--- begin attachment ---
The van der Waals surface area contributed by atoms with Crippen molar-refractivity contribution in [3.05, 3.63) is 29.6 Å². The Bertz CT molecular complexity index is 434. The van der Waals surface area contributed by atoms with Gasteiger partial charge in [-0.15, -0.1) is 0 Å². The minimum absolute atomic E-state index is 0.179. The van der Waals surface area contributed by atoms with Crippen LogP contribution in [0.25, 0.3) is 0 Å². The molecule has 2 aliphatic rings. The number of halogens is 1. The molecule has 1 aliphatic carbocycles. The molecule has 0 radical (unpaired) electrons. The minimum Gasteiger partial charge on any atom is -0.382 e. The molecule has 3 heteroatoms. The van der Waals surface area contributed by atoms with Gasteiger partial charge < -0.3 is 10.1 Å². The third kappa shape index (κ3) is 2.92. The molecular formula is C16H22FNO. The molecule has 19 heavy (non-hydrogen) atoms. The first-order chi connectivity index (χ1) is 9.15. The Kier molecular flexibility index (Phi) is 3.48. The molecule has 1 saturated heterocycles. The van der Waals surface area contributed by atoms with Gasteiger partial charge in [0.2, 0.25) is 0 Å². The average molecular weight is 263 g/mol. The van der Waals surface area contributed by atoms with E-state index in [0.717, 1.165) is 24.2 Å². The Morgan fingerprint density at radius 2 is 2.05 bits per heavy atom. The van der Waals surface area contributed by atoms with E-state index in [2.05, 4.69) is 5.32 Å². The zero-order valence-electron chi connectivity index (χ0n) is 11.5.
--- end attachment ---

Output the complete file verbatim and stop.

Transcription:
The van der Waals surface area contributed by atoms with Crippen molar-refractivity contribution in [3.05, 3.63) is 29.6 Å². The Bertz CT molecular complexity index is 434. The van der Waals surface area contributed by atoms with Gasteiger partial charge in [-0.15, -0.1) is 0 Å². The minimum absolute atomic E-state index is 0.179. The van der Waals surface area contributed by atoms with Crippen LogP contribution in [0.25, 0.3) is 0 Å². The molecule has 2 aliphatic rings. The number of halogens is 1. The molecule has 1 aliphatic carbocycles. The molecule has 0 radical (unpaired) electrons. The minimum Gasteiger partial charge on any atom is -0.382 e. The molecule has 3 heteroatoms. The van der Waals surface area contributed by atoms with Gasteiger partial charge < -0.3 is 10.1 Å². The third kappa shape index (κ3) is 2.92. The molecular formula is C16H22FNO. The molecule has 19 heavy (non-hydrogen) atoms. The first-order chi connectivity index (χ1) is 9.15. The Kier molecular flexibility index (Phi) is 3.48. The molecule has 1 saturated heterocycles. The van der Waals surface area contributed by atoms with Gasteiger partial charge in [0.2, 0.25) is 0 Å². The average molecular weight is 263 g/mol. The van der Waals surface area contributed by atoms with E-state index in [0.717, 1.165) is 24.2 Å². The Morgan fingerprint density at radius 2 is 2.05 bits per heavy atom. The van der Waals surface area contributed by atoms with E-state index in [2.05, 4.69) is 5.32 Å². The zero-order valence-electron chi connectivity index (χ0n) is 11.5.